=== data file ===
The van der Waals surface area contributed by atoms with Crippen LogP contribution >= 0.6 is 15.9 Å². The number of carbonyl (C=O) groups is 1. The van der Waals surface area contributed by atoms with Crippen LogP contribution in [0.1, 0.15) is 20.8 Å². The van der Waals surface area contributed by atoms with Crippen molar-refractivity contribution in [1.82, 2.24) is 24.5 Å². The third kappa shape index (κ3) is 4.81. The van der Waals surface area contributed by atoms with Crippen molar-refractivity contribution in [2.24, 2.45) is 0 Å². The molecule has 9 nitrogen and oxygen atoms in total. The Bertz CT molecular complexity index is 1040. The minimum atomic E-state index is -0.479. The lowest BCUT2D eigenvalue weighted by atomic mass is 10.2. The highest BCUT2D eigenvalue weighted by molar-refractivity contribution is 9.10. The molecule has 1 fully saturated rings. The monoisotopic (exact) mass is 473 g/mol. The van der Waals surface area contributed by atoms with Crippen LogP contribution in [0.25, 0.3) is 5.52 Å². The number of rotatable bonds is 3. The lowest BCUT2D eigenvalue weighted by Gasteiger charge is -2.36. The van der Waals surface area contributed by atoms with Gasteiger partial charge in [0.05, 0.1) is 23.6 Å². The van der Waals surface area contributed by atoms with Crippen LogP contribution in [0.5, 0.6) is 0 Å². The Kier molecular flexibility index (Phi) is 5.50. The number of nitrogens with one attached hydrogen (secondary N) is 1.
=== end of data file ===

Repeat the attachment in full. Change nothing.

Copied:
The van der Waals surface area contributed by atoms with Crippen LogP contribution >= 0.6 is 15.9 Å². The number of carbonyl (C=O) groups is 1. The van der Waals surface area contributed by atoms with Crippen LogP contribution in [0.1, 0.15) is 20.8 Å². The van der Waals surface area contributed by atoms with Crippen molar-refractivity contribution in [1.82, 2.24) is 24.5 Å². The third kappa shape index (κ3) is 4.81. The van der Waals surface area contributed by atoms with Crippen molar-refractivity contribution in [2.24, 2.45) is 0 Å². The molecule has 9 nitrogen and oxygen atoms in total. The Bertz CT molecular complexity index is 1040. The minimum atomic E-state index is -0.479. The lowest BCUT2D eigenvalue weighted by atomic mass is 10.2. The highest BCUT2D eigenvalue weighted by molar-refractivity contribution is 9.10. The molecule has 1 fully saturated rings. The monoisotopic (exact) mass is 473 g/mol. The van der Waals surface area contributed by atoms with Crippen LogP contribution in [0.25, 0.3) is 5.52 Å². The number of rotatable bonds is 3. The lowest BCUT2D eigenvalue weighted by Gasteiger charge is -2.36. The van der Waals surface area contributed by atoms with Gasteiger partial charge in [0.05, 0.1) is 23.6 Å². The van der Waals surface area contributed by atoms with Crippen LogP contribution in [0.5, 0.6) is 0 Å². The Kier molecular flexibility index (Phi) is 5.50. The number of nitrogens with one attached hydrogen (secondary N) is 1.